Consumer confidence in Asia-Pacific increased one index point to a score of 104 in the first quarter, rising in eight of 14 markets, declining in three and remaining flat in three. Indonesia (124) reported the highest score for the fifth consecutive quarter, which was flat compared to fourth-quarter 2013.
The region’s biggest increase was six points, coming from both India (121) and Hong Kong (111), which had the second- and fifth-highest scores of the 60 countries measured. The rise in India’s score returns it to the fourth-quarter 2012 level after several quarters of declining performance. Consumer confidence scores in the Philippines (116) and Thailand (108), as well as China (111), were also among the highest in the survey.
“In India, the overall perception about the economy has achieved a steady state. Many believe that things cannot get worse and that investments will pick up as the Indian fiscal year ends and most households expect the benefit of year-end bonuses,” said Piyush Mathur, president, Nielsen India. “However, inflation continues to be a challenge, and there is a sense of cautious anticipation about the outcomes of the world's largest democratic election. Despite these factors, discretionary spending intentions are slightly more buoyant than in previous quarters, as is typical at the end of the financial year, and in good time for the summer holiday season.”
“In China, we see stronger confidence among respondents in Tier 2 and 3 cities, compared with those in Tier 1 cities,” said Yan Xuan, president of Nielsen Greater China. “In these lower tier locations (Tier 2 and 3 cities), consumers have higher average salaries than their counterparts in lower tier locations (Tier 4 and 5 cities as well as rural China), and they have less work and life pressures than those living in Tier 1 cities. Consumers in the middle tier cities also demonstrate a greater willingness to purchase more premium products. The continued rise of the Chinese middle-class throughout the country bodes very well for China’s goal to grow its GDP through more domestic consumption, rather than solely rely on infrastructure investment and export.”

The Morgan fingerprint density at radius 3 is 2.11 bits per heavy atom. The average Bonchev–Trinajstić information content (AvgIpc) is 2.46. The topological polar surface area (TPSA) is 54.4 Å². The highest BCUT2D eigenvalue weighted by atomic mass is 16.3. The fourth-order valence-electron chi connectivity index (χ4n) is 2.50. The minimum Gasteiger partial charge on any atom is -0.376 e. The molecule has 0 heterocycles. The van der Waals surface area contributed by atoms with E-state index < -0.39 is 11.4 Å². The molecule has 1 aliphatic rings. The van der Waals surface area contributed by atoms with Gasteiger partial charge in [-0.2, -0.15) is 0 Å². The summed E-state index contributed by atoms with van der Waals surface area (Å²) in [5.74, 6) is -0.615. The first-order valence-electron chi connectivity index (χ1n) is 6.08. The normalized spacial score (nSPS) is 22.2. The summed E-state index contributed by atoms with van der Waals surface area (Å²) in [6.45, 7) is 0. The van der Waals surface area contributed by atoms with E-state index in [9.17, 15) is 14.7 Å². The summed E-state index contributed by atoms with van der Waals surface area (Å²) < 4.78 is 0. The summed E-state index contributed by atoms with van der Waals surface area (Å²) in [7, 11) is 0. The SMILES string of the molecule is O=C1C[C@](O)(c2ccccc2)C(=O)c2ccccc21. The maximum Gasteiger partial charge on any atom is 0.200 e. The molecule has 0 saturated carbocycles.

Meanwhile, consumer confidence in Australia (89) and Malaysia (92) declined six points each in the first quarter. Australia’s index dropped to its lowest score on record since Nielsen began measuring consumer confidence in 2005, and 44 percent of the country’s respondents felt mired in recession—up from 31 percent in fourth-quarter 2013.
“In Australia, a number of large manufacturers announced cost cutting efforts, job cuts and off-shoring of manufacturing facilities in the first quarter, which has likely impacted Australians’ overall confidence levels in the country’s economic outlook,” said Chris Percy, managing director, Nielsen Pacific. “This sentiment is reflected in Australians’ increasing concern around job prospects and the perception of the state of their personal finances.”
Discretionary saving and spending intentions in the Asia-Pacific region increased across all categories measured. The region boasted the most prolific savers, with 67 percent putting spare cash into savings accounts—an increase of 7 percentage points compared to fourth-quarter 2013. Investing in shares of stocks and mutual funds (38%) was also up 7 percentage points in the first quarter. Spending intentions increased for new clothes (+6 percentage points), home improvement projects (+6pp), holidays/vacations (+4pp), out-of-home entertainment (+3pp) and new technology (+3pp), compared to fourth-quarter 2013.
Other findings include:
For more detail and insight, download Nielsen’s Q1 2014 Global Consumer Confidence Report.
The Nielsen Global Survey of Consumer Confidence and Spending Intentions was conducted Feb. 17, 2014–March 7, 2014, and polled more than 30,000 online consumers in 60 countries throughout Asia-Pacific, Europe, Latin America, the Middle East/Africa and North America. The sample has quotas based on age and sex for each country based on their Internet users, and it’s weighted to be representative of Internet consumers and has a maximum margin of error of ±0.6 percent. This Nielsen survey is based on the behavior of respondents with online access only. Internet penetration rates vary by country. Nielsen uses a minimum reporting standard of 60 percent Internet penetration or 10 million online population for survey inclusion. The China Consumer Confidence Index is compiled from a separate mixed methodology survey among 3,500 respondents in China. The sub-Saharan African countries in this study are compiled from a separate mobile methodology survey among 1,600 respondents in Ghana, Kenya and Nigeria. The Nielsen Global Survey, which includes the Global Consumer Confidence Index, was established in 2005.